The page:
Weekly Investment Strategy

Review the latest Weekly Headings by CIO Larry Adam.

Key Takeaways

  • Easing supply chains could allow for a more patient Fed
  • Omicron doesn’t stop economy from adding jobs
  • Higher gas prices a downside risk to our economic outlook

Punxsutawney Phil—the most famous groundhog—saw his shadow! So for those of us braving colder temperatures, we may have six more weeks of winter to go. Fortunately, historic weather data doesn’t give this furry forecaster much predictive power. But if there is one thing investors can count on over the next six weeks, it is that the Fed will be underground assessing the economic outlook ahead of the critical March Federal Open Market Committee Meeting (March 15-16). With Chair Powell’s latest commentary causing market volatility to come out of hibernation, the upcoming economic data releases will be all the more critical in discerning how the Fed’s economic forecasts and policy adjustments may shift. Below is a list of developments that will be on our radar without a shadow of doubt:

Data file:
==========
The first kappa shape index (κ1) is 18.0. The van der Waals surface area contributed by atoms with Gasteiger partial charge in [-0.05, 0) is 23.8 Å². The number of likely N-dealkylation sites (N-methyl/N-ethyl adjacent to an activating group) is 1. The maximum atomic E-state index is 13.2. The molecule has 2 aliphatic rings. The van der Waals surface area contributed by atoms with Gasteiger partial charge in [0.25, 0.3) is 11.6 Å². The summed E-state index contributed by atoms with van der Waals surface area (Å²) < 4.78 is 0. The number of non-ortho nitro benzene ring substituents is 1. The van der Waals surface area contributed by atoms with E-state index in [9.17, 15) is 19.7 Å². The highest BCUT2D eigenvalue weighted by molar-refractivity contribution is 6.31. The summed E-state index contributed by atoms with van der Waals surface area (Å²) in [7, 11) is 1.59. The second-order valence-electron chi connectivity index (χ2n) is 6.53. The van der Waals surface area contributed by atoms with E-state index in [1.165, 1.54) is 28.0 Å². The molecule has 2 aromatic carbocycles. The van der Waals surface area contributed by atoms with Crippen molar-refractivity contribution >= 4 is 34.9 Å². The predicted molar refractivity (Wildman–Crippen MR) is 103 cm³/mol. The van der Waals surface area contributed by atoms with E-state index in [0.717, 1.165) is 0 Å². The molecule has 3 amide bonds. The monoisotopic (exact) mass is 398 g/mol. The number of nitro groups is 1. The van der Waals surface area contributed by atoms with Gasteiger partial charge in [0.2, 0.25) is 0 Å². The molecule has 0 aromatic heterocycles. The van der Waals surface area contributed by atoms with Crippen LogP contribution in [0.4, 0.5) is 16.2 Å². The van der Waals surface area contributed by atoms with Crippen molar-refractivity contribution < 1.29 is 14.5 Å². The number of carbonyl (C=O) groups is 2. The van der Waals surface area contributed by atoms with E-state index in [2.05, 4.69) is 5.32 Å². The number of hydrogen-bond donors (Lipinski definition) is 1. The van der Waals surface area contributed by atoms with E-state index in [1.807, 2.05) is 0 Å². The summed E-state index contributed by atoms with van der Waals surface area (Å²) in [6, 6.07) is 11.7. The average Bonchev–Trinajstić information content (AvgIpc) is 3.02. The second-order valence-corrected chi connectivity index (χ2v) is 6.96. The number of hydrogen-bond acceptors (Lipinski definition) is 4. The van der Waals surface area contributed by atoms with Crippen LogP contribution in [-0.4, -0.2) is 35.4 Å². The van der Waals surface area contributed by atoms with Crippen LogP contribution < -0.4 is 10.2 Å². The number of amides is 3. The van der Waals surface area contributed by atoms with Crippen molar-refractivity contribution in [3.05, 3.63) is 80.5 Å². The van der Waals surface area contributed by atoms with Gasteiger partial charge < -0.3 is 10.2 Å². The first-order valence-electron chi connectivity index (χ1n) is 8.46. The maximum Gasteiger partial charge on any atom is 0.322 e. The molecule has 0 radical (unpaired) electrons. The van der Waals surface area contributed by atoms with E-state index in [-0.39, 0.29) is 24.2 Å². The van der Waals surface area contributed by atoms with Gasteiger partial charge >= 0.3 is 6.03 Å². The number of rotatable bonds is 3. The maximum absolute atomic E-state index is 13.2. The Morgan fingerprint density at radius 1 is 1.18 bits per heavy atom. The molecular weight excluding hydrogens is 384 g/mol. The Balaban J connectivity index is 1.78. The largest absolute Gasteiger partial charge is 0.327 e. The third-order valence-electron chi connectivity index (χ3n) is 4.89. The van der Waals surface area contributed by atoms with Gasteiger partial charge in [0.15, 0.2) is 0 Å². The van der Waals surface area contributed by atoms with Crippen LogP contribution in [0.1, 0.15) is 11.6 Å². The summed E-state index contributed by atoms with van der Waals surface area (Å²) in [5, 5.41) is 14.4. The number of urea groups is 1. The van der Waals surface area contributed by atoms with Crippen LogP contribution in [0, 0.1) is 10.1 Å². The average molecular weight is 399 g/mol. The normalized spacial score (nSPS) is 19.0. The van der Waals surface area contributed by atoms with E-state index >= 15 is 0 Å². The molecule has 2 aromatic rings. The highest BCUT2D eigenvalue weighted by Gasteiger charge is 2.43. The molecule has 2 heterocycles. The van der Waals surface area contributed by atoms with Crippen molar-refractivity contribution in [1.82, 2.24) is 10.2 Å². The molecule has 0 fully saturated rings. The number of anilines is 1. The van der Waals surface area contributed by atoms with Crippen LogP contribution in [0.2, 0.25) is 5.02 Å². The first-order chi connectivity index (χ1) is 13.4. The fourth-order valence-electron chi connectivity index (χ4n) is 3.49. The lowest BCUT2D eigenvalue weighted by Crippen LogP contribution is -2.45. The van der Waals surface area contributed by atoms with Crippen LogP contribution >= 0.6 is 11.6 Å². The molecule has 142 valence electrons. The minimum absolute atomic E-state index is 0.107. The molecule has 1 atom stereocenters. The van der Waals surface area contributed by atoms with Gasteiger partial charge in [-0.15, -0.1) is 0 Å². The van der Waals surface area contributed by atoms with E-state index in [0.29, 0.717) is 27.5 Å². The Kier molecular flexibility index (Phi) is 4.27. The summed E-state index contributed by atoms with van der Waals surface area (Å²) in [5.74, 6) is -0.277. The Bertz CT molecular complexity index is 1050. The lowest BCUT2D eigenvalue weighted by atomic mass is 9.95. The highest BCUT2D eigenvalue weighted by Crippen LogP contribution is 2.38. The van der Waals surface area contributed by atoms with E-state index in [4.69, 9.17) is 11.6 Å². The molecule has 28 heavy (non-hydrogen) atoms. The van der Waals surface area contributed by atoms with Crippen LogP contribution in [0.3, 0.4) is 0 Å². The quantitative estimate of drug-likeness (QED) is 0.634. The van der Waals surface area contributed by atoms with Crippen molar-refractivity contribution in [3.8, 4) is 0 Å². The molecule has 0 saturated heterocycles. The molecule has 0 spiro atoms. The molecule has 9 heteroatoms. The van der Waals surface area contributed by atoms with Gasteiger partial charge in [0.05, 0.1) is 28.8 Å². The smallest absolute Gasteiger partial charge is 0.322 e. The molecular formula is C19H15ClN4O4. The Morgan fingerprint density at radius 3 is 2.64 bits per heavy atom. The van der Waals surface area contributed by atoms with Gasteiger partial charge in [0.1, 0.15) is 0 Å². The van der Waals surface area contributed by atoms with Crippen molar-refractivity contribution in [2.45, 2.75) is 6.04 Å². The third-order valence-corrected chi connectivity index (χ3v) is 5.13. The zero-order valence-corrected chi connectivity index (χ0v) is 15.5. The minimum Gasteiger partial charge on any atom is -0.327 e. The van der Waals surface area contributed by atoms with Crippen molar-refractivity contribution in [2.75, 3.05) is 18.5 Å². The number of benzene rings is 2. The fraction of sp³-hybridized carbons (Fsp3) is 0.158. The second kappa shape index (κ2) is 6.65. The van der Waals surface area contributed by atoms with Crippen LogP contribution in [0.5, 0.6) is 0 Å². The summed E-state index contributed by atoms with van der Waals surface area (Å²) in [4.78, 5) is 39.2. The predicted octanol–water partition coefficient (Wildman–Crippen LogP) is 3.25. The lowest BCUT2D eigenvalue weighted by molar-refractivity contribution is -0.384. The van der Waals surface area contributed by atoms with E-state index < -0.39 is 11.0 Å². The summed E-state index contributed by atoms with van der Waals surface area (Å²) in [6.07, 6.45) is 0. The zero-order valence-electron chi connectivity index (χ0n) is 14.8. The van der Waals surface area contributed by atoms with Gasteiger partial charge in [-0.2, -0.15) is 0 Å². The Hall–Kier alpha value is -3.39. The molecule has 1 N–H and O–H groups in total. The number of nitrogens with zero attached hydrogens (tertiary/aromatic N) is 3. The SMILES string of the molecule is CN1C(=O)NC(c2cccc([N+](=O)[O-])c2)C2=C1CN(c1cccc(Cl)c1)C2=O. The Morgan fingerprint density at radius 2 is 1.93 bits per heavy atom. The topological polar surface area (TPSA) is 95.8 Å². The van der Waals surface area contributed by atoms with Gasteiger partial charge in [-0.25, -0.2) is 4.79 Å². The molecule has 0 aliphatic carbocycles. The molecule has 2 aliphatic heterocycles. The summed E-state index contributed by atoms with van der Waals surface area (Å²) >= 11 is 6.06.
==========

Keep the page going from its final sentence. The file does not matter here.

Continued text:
• Inflation May Spring Higher | The January and February readings for the Consumer Price Index and Producer Price Index will be released before the Fed’s next meeting, and the minutes from the previous meeting may give investors further insights to how the results may frame the policy discussions come March. The consensus estimates for top-line inflation (January’s Consumer Price Index released next Thursday, February 10) reflect that we may not have reached the peak just yet (+7.3% year-over-year versus +7.0% in December), and whether you listen to the nightly news or have seen headlines from company earnings reports, the supply chain disruptions are front and center. But despite the broad-based grievances on staffing shortages, input availability, and transportation costs, there are signs that inflation pressures may be starting to ease. In looking at the various subcomponents of the ISM Manufacturing Index, backlogs are down in five of the last six months, new orders fell for the second straight month and delivery times declined for a third consecutive month. It is also worth noting that General Motors expects “ongoing semiconductor availability improvements throughout 2022” and new car prices saw their first decline in ten months. While it will take time for these supply chains to unfreeze, any noticeable improvement over the next several months could allow the Fed to be more patient in tightening monetary policy as we progress into the year.